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How Jordan Spieth Staved Off Disaster and Won the Open Championship

Geoff Shackelford and Joe House break down what exactly happened on Sunday at Royal Birkdale’s 13th hole

(AP Images)
(AP Images)

Rules in golf can be … complicated, to say the least. And more often than not, when we’re discussing them it’s because a golfer or the officials messed them up, not because they were enforced correctly. But Sunday at the 146th Open Championship, Jordan Spieth wisely used the rules to his advantage on the 13th hole, and saved bogey on a hole that potentially could have cost him a major tournament victory. Geoff Shackelford was on the ground at Royal Birkdale, and he and Joe House discussed Spieth’s decision to take an unplayable lie on the latest episode of the ShackHouse podcast.

Listen to the full podcast here. This transcript has been edited and condensed.

Joe House: I saw you out there on the hill on [the 13th hole], on the hill, eyeballs on Jordan Spieth’s ball. …Tell the people, how are you feeling, Shack?

Geoff Shackelford: I’m tired, but what I can’t get over is [that] Jordan Spieth ran up and down that dune, I think three or four times. And he runs up the dune, which is nuts. It was raining a little bit, it was wet, it was slippery. [Spieth’s caddie] Michael Greller had the bag and he’s tiptoeing up the thing, but Jordan just sprints up it. I was exhausted watching him do it.

But it was the craziest scene that I think I’ve really ever witnessed in person, starting with the tee shot on 13. … [Spieth] hit a nice shot on 12, which was a beautiful par 3. … And then on 13 he just ballooned it right, and they had us, the press, stand back on a dune that’ll probably be a tee the next time they come [to Royal Birkdale]. It was into the wind and brutal — just a beautiful hole, though. … And [after Spieth’s first shot] I said, "That’s on the top of the dune!" And then you saw this [spectator] just go down and … he got hit in the head, it turns out. … So I walked down the right side [of the hole] with a bunch of people and sure enough there [the ball] was, down the hill. But I first went up the side, and Spieth started looking for it and everybody was trying to convince him it was over on the other side of the dune. For whatever reason, off the tee, I just don’t think he saw that or believed it. It was kind of peculiar. It is easy to lose sight of the ball out here, for sure. There’s no question that it is gray skies and all that. And then from there it was just surreal.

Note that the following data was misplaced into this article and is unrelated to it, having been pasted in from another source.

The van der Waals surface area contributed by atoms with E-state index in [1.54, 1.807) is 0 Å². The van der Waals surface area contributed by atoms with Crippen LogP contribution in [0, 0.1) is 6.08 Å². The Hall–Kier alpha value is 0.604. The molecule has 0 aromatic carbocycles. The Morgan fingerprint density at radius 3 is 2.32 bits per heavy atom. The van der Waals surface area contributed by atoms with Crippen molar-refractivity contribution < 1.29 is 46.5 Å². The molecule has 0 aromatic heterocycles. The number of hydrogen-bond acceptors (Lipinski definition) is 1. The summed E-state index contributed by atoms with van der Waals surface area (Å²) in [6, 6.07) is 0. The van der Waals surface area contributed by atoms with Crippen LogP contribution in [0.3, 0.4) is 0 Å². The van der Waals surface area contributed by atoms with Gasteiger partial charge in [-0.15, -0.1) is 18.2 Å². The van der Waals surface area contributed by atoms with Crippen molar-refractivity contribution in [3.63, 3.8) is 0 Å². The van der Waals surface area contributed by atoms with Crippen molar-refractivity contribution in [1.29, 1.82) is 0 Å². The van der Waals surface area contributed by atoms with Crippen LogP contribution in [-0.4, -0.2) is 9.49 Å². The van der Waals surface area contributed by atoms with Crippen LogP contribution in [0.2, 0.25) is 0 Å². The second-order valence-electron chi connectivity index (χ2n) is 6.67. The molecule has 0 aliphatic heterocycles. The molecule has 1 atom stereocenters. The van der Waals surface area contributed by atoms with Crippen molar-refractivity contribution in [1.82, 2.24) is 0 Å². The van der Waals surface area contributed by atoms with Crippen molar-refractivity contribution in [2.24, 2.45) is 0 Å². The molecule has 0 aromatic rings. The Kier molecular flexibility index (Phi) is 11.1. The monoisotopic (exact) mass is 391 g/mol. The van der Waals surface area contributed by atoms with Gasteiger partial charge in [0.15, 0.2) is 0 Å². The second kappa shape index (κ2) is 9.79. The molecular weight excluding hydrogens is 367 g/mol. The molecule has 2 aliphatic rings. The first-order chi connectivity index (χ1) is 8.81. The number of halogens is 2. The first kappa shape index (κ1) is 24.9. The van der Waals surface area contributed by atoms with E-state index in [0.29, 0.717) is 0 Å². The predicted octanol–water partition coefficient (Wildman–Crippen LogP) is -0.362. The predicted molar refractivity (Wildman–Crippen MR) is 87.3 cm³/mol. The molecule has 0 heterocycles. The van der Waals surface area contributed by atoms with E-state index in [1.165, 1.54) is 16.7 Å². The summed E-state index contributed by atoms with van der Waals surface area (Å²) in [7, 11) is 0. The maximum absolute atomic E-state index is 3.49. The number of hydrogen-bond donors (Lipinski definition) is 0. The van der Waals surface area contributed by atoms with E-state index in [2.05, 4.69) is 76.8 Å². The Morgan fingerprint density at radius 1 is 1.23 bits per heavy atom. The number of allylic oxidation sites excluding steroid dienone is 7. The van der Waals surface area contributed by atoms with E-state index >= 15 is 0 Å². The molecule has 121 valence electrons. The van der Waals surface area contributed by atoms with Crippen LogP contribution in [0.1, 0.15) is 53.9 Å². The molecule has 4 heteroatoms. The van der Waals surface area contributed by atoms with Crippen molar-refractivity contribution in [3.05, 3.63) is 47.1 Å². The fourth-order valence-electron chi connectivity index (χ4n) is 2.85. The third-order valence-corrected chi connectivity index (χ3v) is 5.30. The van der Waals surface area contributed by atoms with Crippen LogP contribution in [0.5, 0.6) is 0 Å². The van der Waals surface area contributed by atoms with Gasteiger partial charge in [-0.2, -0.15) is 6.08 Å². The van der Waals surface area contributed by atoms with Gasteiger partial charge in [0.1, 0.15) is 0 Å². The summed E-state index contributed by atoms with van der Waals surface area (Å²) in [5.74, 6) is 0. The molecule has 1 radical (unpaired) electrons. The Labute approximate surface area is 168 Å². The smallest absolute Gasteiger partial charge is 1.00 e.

House: Well, [Spieth] expressed some incredulity at the idea that it had hit somebody in the head and bounced to the backside of the dune. … After the tournament was over, [Golf Channel] had Todd [Louis] out on the driving range with an R&A rules official, and they had a yellow tee down at the actual divot that Jordan [made]. But they went through a very deliberate and well-conceived walkthrough of the rule’s options and why the trucks were in play and the choices that Jordan made. At the end of it, everything made sense, and the guys in the booth properly gave Jordan credit for having his wits about him and for understanding the rules well enough to sort of map it all out. He obviously had great assistance from the rules officials there on the ground. But … the amount of time it took to get to where he could actually play a shot — and what that meant for [Matt] Kuchar — it took easily 20 minutes. I think it took more than 20 minutes. And I’m sitting here watching this — it could’ve taken 30 minutes. And that’s a long time to ask your playing competitor, with the tournament on the line, to sit and watch …